Access

You are not currently logged in.

Access your personal account or get JSTOR access through your library or other institution:

login

Log in to your personal account or through your institution.

If You Use a Screen Reader

This content is available through Read Online (Free) program, which relies on page scans. Since scans are not currently available to screen readers, please contact JSTOR User Support for access. We'll provide a PDF copy for your screen reader.

Seed Plant Relationships and the Systematic Position of Gnetales Based on Nuclear and Chloroplast DNA: Conflicting Data, Rooting Problems, and the Monophyly of Conifers

Catarina Rydin, Mari Källersjö and Else Marie Friis
International Journal of Plant Sciences
Vol. 163, No. 2 (March 2002), pp. 197-214
DOI: 10.1086/338321
Stable URL: http://www.jstor.org/stable/10.1086/338321
Page Count: 18
  • Read Online (Free)
  • Download ($19.00)
  • Subscribe ($19.50)
  • Cite this Item
Since scans are not currently available to screen readers, please contact JSTOR User Support for access. We'll provide a PDF copy for your screen reader.
Seed Plant Relationships and the Systematic Position of Gnetales Based on Nuclear and Chloroplast DNA: Conflicting Data, Rooting Problems, and the Monophyly of Conifers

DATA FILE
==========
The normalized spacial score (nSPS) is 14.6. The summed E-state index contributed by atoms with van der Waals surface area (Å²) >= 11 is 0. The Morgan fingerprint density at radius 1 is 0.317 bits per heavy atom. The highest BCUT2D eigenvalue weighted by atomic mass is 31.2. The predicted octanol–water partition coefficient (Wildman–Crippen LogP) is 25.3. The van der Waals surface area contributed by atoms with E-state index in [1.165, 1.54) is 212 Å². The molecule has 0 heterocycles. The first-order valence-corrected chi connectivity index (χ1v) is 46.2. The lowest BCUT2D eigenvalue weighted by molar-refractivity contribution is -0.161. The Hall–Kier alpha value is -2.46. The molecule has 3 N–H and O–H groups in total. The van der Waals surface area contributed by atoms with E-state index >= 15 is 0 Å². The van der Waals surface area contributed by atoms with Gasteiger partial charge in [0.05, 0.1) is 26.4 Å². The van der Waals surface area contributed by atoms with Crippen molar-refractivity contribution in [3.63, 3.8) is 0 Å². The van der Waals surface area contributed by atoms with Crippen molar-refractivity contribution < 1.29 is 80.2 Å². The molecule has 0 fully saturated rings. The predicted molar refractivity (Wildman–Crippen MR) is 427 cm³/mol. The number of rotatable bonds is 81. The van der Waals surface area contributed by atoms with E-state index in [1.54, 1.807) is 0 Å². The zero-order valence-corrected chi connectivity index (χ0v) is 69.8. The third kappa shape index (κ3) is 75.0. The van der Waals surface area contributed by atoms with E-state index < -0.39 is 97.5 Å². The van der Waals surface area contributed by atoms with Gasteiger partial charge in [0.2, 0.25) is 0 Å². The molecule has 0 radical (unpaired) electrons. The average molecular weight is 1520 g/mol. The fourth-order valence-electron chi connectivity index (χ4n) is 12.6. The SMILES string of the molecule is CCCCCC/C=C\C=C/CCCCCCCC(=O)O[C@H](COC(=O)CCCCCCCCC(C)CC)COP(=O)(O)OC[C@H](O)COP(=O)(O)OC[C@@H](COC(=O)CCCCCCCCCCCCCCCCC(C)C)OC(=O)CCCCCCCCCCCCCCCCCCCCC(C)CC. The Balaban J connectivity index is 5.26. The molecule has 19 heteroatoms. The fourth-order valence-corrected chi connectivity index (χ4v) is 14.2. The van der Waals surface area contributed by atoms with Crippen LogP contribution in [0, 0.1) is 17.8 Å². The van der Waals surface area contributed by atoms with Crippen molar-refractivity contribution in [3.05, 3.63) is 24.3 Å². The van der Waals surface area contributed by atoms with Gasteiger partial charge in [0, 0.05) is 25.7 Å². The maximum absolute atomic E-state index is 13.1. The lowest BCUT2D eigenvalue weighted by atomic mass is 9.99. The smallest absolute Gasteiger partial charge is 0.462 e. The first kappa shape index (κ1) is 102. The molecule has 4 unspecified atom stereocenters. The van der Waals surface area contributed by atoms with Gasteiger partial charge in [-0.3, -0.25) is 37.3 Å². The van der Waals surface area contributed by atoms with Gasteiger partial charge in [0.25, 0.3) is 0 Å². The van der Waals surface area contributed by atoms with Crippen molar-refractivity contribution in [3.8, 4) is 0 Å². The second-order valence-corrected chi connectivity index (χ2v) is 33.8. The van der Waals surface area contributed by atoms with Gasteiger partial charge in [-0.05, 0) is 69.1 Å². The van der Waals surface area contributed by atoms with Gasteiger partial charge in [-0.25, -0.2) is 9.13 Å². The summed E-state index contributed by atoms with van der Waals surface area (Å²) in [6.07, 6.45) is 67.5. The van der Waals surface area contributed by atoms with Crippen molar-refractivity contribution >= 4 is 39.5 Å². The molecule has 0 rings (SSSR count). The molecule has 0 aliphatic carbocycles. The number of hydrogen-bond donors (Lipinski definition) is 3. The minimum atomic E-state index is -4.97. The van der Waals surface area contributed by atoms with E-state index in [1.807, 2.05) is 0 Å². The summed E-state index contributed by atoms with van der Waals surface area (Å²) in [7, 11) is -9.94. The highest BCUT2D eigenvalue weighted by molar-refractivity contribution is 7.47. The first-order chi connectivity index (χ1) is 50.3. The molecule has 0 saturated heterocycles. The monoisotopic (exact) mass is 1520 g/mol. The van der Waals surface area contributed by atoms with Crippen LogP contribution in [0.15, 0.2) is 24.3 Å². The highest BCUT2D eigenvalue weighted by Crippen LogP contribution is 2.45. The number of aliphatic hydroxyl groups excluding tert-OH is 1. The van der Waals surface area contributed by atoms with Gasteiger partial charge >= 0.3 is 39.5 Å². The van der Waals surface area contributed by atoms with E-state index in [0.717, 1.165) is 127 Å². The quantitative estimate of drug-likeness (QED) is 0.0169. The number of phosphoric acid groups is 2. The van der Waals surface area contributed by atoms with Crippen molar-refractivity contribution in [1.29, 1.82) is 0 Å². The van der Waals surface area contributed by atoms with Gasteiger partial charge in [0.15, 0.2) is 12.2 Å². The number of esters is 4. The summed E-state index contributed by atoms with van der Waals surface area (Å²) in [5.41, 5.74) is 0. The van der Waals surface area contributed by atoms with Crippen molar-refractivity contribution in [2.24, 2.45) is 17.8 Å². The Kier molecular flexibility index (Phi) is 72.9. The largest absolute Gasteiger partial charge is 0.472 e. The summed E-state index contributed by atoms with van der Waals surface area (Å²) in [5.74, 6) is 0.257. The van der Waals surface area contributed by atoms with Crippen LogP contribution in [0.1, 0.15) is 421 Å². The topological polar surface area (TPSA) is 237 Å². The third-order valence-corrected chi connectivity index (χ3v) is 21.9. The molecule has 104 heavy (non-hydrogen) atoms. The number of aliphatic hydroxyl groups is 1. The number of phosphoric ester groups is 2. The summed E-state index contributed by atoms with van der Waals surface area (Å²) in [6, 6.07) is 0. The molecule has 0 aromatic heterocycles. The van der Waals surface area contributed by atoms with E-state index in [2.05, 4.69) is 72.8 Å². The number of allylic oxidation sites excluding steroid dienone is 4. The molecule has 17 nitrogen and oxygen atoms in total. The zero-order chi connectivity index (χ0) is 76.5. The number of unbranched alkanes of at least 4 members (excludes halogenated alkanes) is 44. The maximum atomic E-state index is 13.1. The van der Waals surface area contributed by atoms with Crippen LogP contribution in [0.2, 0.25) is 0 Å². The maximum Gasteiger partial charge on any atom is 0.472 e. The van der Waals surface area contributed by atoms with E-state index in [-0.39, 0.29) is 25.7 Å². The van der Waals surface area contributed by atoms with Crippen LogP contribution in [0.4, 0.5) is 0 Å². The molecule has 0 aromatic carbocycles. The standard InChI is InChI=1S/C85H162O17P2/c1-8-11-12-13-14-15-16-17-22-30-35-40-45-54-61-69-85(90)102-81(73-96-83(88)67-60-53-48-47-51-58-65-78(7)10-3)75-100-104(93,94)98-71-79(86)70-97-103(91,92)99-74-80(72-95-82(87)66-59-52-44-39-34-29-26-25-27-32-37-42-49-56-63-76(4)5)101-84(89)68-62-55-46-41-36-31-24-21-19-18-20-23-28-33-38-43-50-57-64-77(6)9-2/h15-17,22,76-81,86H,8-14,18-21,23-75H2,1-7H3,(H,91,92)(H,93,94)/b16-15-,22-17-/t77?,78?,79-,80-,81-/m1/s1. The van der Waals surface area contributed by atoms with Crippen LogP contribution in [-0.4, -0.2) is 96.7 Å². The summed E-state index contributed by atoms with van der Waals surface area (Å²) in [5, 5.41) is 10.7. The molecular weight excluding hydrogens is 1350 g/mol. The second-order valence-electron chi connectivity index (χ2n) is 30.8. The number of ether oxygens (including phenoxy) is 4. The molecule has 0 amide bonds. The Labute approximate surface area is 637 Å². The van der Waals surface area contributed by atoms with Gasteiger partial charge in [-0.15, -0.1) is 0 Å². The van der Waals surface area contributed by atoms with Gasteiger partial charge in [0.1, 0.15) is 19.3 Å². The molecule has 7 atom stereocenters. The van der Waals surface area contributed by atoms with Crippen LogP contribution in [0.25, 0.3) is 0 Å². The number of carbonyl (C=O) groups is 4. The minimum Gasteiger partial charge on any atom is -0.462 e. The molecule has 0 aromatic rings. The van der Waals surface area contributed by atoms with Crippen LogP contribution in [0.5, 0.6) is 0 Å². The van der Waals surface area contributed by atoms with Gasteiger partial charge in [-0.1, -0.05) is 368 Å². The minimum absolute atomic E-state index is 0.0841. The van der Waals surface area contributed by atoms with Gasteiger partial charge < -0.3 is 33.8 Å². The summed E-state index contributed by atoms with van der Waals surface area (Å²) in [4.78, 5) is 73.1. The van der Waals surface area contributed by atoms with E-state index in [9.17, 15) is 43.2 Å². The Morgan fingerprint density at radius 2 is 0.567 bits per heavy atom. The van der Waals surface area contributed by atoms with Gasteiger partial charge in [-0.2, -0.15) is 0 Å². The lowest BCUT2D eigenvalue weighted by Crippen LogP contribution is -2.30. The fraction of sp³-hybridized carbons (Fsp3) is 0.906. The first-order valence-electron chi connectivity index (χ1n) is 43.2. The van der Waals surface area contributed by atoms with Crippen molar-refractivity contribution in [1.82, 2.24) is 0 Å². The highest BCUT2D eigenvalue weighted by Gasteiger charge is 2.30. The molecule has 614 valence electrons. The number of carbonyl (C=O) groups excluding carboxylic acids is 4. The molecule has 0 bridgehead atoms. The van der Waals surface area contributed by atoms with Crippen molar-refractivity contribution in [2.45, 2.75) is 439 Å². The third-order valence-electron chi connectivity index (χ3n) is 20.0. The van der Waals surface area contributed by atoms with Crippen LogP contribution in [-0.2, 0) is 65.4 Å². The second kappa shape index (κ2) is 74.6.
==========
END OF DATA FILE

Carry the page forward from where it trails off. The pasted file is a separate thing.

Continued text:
Preview not available

Abstract

We investigated the systematic position of Gnetales and other seed plant groups using molecular data from 119 land plant species. More than 100 new sequences of rbcL, atpB, 26S, and 18S ribosomal DNA were analyzed together with available GenBank sequences. To evaluate thoroughly the phylogenetic information of each gene, the four data sets were analyzed both separately and combined using different character coding. We found no supported conflict between codon positions in the plastid sequences, but we found a more complex pattern, indicating conflict between transitions and transversions, within each position. Including all information, plastid data results in a “Gnetales basal” phylogeny, whereas nuclear data weakly supports anthophytes. When transitions are excluded, Gnetales associate with conifers. Our study does not answer all questions on seed plant phylogeny, but it does show conifers as monophyletic with high support, rejecting a close relationship between Gnetales and the conifer family Pinaceae. Nuclear and chloroplast data produced essentially identical phylogenies except for the position of the seed plant root, and a sister relationship between Gnetales and angiosperms could not be fully ruled out. These results strongly conflict with previously published analyses of mitochondrial data.

Page Thumbnails

  • Thumbnail: Page 
1
    1
  • Thumbnail: Page 
2
    2
  • Thumbnail: Page 
3
    3
  • Thumbnail: Page 
4
    4
  • Thumbnail: Page 
5
    5
  • Thumbnail: Page 
6
    6
  • Thumbnail: Page 
7
    7
  • Thumbnail: Page 
8
    8
  • Thumbnail: Page 
9
    9
  • Thumbnail: Page 
10
    10
  • Thumbnail: Page 
11
    11
  • Thumbnail: Page 
12
    12
  • Thumbnail: Page 
13
    13
  • Thumbnail: Page 
14
    14
  • Thumbnail: Page 
15
    15
  • Thumbnail: Page 
16
    16
  • Thumbnail: Page 
17
    17
  • Thumbnail: Page 
18
    18